• Take a technology Sabbath. Several years ago, a group of Jewish artists issued a Sabbath Manifesto and inaugurated a National Day of Unplugging. Their website offers excellent resources that explain the benefits of periods of fasting from technology and how such fasts can re-orient us toward a rich common life. Unplugging from television and Internet technologies will also drastically reduce our exposure to advertising, the ubiquitous force that entices us to consume more. Coincidentally, the National Day of Unplugging — a 24-hour block that in the traditional Jewish custom goes from sundown to sundown — occurs during Lent this year, on March 1-2.
  • Walk and bike more. Drive less. Pick a place to which you regularly drive — perhaps work, the gym, the grocery store or some other place — and commit to walking or biking there for a specified period of time (e.g., Lent). As you go back and forth on foot or on bike, the slower pace will offer you an opportunity to become more keenly aware of the life of your neighborhood. Be attentive to the natural, the business and the residential landscapes as you move through them. Not only will you consume less gas, which is good for the world, but cultivating attentiveness will ultimately be beneficial to the common good of your place. Alexandra Horowitz’s new book On Looking is a wonderful resource on how to cultivate attentiveness as we walk about our neighborhoods.
  • Adopt a diet that is attentive to whole, seasonal, and local foods. Our bodies bear the burden, literally, of our addiction to processed foods, and particularly to carbohydrates that we consume in the form of high fructose corn syrup and gluten-heavy grains. As we adapt our eating habits, we should simultaneously be attentive to the seasonal rhythms of local foods that are available in our particular place. Local foods not only bear a smaller carbon footprint which is good for the earth, but also can lead us into relationships with the farmers who produce them. Disciplining my diet in these ways is the fast that I personally am undertaking during Lent, a journey that began with the 21-day, whole-body detox suggested by Whole Living magazine.
  • Reject patterns of isolation in our lives. As men, we are particularly vulnerable to the sort of rugged Marlboro Man individualism, a narrative about the world that coaxes us into believing that we don’t need others. Take a hard look at your life: what activities do you regularly do by yourself that you could be doing with others? Resist the temptation to work through lunch, instead take a break and enjoy the mid-day meal with a friend or co-worker. Find a friend or two who will go to the gym and work out with you. If you live with your family, spend more time together; make a big deal out of preparing and eating meals together, for instance. If you live alone, develop routines of inviting friends and neighbors over for meals. Spend less time at home alone in front of a computer or television screen, but rather get deeply involved in activities that are going on in your neighborhood and/or faith community. If you need inspiration on this journey, John McKnight and Peter Block’s book The Abundant Community, offers a powerful vision of the possibilities of a richer community life.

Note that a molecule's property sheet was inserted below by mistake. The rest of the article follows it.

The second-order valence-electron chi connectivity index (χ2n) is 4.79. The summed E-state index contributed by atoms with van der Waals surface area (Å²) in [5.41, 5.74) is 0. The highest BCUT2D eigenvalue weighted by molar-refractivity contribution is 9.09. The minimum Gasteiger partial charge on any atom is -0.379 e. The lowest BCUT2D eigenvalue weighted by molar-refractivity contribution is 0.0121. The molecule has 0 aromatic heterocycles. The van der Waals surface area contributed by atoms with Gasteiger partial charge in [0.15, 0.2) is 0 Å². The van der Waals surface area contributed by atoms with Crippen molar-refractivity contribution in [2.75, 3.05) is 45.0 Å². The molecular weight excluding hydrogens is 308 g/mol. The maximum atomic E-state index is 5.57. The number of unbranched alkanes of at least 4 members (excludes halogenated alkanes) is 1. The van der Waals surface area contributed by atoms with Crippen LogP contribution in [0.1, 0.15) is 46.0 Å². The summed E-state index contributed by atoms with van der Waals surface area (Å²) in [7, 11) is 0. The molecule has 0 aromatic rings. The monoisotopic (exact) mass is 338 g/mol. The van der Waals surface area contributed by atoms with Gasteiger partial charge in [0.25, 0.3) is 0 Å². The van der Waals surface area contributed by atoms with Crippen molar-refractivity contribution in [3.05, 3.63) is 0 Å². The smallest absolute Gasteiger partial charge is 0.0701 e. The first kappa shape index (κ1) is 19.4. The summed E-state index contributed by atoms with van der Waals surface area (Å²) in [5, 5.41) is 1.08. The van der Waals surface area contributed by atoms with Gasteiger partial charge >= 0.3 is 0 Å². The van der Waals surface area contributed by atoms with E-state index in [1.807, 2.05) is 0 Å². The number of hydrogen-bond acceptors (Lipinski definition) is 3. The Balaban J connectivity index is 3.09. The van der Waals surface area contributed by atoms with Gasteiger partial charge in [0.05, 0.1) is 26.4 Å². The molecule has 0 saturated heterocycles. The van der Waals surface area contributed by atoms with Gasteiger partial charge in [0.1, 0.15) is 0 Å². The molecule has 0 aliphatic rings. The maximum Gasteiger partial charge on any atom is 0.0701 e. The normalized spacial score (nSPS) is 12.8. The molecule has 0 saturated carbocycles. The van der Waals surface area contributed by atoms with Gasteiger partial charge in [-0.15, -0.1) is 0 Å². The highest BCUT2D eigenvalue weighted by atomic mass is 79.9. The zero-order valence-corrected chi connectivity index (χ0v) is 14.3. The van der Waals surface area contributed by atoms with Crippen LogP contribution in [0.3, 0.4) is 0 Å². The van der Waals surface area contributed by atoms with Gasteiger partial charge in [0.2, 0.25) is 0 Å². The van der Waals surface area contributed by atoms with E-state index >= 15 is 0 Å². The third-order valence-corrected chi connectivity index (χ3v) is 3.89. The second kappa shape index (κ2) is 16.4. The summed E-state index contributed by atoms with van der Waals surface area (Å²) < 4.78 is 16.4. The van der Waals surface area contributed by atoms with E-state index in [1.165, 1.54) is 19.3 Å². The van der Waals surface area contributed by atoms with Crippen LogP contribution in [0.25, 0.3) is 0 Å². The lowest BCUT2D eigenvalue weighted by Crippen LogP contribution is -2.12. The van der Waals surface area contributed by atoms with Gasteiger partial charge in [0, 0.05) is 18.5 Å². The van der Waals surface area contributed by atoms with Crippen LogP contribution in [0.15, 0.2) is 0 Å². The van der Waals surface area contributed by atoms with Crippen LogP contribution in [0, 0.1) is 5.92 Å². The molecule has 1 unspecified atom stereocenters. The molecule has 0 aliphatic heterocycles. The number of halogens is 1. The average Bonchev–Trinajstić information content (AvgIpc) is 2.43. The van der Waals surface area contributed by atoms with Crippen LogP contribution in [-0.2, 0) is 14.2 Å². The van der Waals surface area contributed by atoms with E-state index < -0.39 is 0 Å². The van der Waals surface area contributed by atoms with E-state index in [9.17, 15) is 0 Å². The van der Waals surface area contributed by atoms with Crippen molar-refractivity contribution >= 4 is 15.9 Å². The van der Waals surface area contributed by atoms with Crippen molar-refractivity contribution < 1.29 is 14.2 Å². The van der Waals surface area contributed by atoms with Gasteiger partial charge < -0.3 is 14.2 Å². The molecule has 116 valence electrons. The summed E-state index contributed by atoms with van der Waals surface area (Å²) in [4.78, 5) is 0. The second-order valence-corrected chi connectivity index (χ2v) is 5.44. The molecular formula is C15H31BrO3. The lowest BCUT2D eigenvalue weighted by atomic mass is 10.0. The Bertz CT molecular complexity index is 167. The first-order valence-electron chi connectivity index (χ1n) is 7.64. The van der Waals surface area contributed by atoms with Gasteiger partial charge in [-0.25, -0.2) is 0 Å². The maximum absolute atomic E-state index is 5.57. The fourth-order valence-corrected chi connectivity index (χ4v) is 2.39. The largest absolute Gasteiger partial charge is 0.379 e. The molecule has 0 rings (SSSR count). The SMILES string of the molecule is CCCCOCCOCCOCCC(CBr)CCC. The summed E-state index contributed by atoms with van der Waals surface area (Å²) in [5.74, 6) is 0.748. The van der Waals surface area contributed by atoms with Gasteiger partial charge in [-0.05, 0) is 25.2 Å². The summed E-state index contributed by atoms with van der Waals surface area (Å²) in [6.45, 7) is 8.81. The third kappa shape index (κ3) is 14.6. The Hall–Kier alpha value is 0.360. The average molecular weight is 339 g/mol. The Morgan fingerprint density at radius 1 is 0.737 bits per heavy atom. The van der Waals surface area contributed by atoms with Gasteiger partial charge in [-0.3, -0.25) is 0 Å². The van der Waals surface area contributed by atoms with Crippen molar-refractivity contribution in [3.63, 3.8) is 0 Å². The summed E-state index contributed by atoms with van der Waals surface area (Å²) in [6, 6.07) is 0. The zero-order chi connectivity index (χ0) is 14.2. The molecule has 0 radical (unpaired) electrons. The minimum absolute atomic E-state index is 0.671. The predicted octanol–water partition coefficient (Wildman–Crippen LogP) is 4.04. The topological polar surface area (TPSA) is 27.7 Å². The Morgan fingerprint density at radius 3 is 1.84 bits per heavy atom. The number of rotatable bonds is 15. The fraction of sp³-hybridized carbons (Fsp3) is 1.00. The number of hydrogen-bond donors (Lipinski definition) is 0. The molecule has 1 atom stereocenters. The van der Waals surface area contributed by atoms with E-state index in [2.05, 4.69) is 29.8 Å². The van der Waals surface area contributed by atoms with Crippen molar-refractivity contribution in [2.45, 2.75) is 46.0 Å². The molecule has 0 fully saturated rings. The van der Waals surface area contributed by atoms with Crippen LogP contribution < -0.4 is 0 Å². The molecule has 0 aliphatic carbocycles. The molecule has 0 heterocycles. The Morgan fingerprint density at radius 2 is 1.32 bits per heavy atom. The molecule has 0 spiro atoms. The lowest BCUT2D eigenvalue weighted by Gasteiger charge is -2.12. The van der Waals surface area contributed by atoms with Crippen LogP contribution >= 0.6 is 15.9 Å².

Yes, seasons of fasting such as Lent can be difficult and even painful at times, but if we undertake them in a way that is mindful of the people and the places that surround us, we will find a deeper and richer life that makes the temporary pain quite endurable.

About C. Christopher Smith

C. Christopher Smith lives with his family on the urban Near Eastside of Indianapolis, where they are deeply engaged in the life of their neighborhood. Chris is the editor of The Englewood Review of Books, a print/online review for socially-engaged Christians, and author of five books including most recently The Virtue of Dialogue (Patheos Press 2012). He blogs about his forthcoming book project (with co-author John Pattison) at


  1. a very good article with many practical suggestions…my only comment is that all of these ideals can be utilized by and encouraged for women. I wouldn’t consider any of it unique to men.